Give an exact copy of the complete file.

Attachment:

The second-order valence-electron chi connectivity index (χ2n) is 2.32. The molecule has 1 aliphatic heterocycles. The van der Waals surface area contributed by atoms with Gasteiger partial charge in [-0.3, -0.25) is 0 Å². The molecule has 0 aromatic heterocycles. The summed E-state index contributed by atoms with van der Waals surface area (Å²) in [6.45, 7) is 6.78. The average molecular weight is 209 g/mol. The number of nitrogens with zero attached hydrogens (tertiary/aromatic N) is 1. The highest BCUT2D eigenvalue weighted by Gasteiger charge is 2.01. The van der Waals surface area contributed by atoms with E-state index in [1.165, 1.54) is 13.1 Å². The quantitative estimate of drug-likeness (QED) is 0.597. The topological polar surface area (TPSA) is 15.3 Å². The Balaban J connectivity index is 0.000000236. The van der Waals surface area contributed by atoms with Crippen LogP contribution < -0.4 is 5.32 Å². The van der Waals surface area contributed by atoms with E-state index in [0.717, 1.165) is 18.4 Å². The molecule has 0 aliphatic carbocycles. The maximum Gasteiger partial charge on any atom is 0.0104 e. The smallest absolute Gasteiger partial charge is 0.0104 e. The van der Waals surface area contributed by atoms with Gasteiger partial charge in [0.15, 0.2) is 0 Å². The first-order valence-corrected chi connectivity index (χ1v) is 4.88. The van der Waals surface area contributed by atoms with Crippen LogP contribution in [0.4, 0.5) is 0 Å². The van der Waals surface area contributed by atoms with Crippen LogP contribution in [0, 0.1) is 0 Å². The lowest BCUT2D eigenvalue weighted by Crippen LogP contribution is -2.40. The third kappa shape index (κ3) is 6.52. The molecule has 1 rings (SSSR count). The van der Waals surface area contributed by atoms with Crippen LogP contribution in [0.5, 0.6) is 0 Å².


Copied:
The second-order valence-electron chi connectivity index (χ2n) is 2.32. The molecule has 1 aliphatic heterocycles. The van der Waals surface area contributed by atoms with Gasteiger partial charge in [-0.3, -0.25) is 0 Å². The molecule has 0 aromatic heterocycles. The summed E-state index contributed by atoms with van der Waals surface area (Å²) in [6.45, 7) is 6.78. The average molecular weight is 209 g/mol. The number of nitrogens with zero attached hydrogens (tertiary/aromatic N) is 1. The highest BCUT2D eigenvalue weighted by Gasteiger charge is 2.01. The van der Waals surface area contributed by atoms with E-state index in [1.165, 1.54) is 13.1 Å². The quantitative estimate of drug-likeness (QED) is 0.597. The topological polar surface area (TPSA) is 15.3 Å². The Balaban J connectivity index is 0.000000236. The van der Waals surface area contributed by atoms with Crippen LogP contribution < -0.4 is 5.32 Å². The van der Waals surface area contributed by atoms with E-state index in [0.717, 1.165) is 18.4 Å². The molecule has 0 aliphatic carbocycles. The maximum Gasteiger partial charge on any atom is 0.0104 e. The smallest absolute Gasteiger partial charge is 0.0104 e. The van der Waals surface area contributed by atoms with Gasteiger partial charge in [0.15, 0.2) is 0 Å². The first-order valence-corrected chi connectivity index (χ1v) is 4.88. The van der Waals surface area contributed by atoms with Crippen LogP contribution in [0.4, 0.5) is 0 Å². The van der Waals surface area contributed by atoms with Crippen LogP contribution in [0, 0.1) is 0 Å². The lowest BCUT2D eigenvalue weighted by Crippen LogP contribution is -2.40. The third kappa shape index (κ3) is 6.52. The molecule has 1 rings (SSSR count). The van der Waals surface area contributed by atoms with Crippen LogP contribution in [0.5, 0.6) is 0 Å².